Book Summary: The Theory and Practice of Gamesmanship

by Stephen Potter


“The Theory and Practice of Gamesmanship” is a tongue-in-cheek guide to the subtle psychological tricks and games we play on each other. This book is strictly about sportsmanship, but Potter’s other books cover the same principles as they apply to daily life, work, love, and so on.

How I found it:

It was quoted in “Strategy 28” in Robert Greene’s The 33 Strategies of War.


“The Art of Winning Games Without Actually Cheating,” is the hilarious subtitle, which already gives you a sense of what to expect. This is without a doubt the most British thing I have ever read. It’s hysterical in the absolute driest and most deadpan way imaginable. Presented as a self-help work, the author teaches you how to declare polite psychological warfare, for example, by getting your opponent to buy you a drink without realizing it until he is mid-backswing. Or how to unnerve your enemy by repeatedly whistling a tune with one chronically wrong note. There are footnotes, academic-style references that don’t seem to lead anywhere, and plenty of sketches and diagrams to illustrate, say, the proper position on the tennis court from which to deliver a certain sharp remark. I love the fact that he provides example scripts, which make it all the more tactical. You can just imagine a couple of Englishmen shooting the breeze in their knickers, trying to best each other verbally with wit and subtlety.

The humor us so clever and low-key that you really have to pay attention. More than once I caught myself getting bored with the text, quickly pressing ahead until I found the next joke. Turns out they were there, I was just thoughtlessly blowing past them. When I did catch them, I found myself genuinely laughing aloud, a rare thing when reading a book, and especially one from the 1950s. I got this book as part of “The Complete Upsmanship,” containing the whole four-book “gamesmanship” series, and I can’t wait to read the other three.

Humor aside, there is some really useful strategy here. In Potter’s world, it’s not enough to win by scoring; you have to win psychologically too. Consider his advice on being the “antithesis” of your opponent. It is supreme gamesmanship, he explains, to deliberately and confidently take the opposite approach of your opponent. If he is taking a competitive approach, play the amateur; make casual conversation about something else. Nature, or women. But if the opponent is trying to be leisurely, then act like a professional; offer advice to diminish him, give backhanded compliments, and stay focused on the game. Similarly, if your opponent is underdressed, be sure to overdress, and vice versa. This will make him feel slightly awkward and out of his element. By adopting these methods, you can appear to be the winner in your opponent’s memory regardless of the actual outcome.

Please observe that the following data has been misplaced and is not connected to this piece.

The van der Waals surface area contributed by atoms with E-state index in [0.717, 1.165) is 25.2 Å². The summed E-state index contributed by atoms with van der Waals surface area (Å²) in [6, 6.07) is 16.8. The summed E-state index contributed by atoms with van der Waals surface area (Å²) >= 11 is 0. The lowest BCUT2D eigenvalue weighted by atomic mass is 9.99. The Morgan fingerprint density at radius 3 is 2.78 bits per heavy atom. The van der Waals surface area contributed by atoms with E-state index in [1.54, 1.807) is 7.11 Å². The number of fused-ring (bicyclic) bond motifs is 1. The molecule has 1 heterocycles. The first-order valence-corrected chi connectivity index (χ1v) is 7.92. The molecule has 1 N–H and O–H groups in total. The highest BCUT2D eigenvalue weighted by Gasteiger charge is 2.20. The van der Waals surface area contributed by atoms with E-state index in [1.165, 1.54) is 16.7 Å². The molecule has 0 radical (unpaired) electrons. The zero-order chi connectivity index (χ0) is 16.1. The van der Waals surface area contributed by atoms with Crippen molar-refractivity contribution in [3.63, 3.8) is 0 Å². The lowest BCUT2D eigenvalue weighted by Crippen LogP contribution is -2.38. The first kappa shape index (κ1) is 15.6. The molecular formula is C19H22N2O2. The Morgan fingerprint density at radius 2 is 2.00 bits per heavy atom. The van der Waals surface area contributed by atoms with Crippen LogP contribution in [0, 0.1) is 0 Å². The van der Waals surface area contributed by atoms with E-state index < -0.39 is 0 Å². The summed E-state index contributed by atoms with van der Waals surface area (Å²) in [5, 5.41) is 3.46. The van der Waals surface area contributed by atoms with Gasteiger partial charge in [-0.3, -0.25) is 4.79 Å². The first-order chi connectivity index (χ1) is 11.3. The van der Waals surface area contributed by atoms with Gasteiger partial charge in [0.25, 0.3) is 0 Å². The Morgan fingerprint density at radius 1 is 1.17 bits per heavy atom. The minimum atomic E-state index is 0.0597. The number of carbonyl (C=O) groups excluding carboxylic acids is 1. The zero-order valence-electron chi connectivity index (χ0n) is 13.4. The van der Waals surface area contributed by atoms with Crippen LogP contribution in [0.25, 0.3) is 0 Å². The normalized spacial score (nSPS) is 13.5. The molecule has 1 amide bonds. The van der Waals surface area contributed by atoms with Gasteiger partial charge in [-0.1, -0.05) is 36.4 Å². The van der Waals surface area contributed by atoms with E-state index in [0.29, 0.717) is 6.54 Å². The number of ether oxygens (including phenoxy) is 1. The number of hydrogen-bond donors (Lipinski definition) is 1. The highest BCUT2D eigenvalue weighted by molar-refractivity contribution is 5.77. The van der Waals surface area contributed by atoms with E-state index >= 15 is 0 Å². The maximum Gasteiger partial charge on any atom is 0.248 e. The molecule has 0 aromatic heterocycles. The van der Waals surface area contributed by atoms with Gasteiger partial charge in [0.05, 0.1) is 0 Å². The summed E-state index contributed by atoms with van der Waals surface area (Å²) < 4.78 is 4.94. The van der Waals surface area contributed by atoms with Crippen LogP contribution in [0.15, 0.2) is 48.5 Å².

The goal, above all, is to get your opponent to over-think and second-guess himself. Get under their skin. Use satire, criticism, misdirection, whatever. But don’t be too overt. If you come on too strong, then your opponent will elicit sympathy from others. Do it with tact, and you can make your opponent feel rushed, bored, overextended, or uncomfortable without ever quite sensing why.

Very funny, surprisingly useful read.


Potter’s Opening:A chess opening “invented for use against a more experienced player who is absolutely certain to win. It consists of making three moves at random and then resigning. The dialogue runs as follows:

SELF: Good. Excellent. I must resign, of course.


SELF: Well… you’re bound to take my Bishop after sixteen movies, unless . . . unless . . . And even then I lose my castle three moves later.

OPPONENT: Oh, yes.

SELF: Unless you sacrifice there, which, of course, you wouldn’t.


SELF: Nice game.


SELF: Pretty situation . . . very pretty situation. Do you mind if I take a note of it? The Chess News usually publishes any stuff I send them.”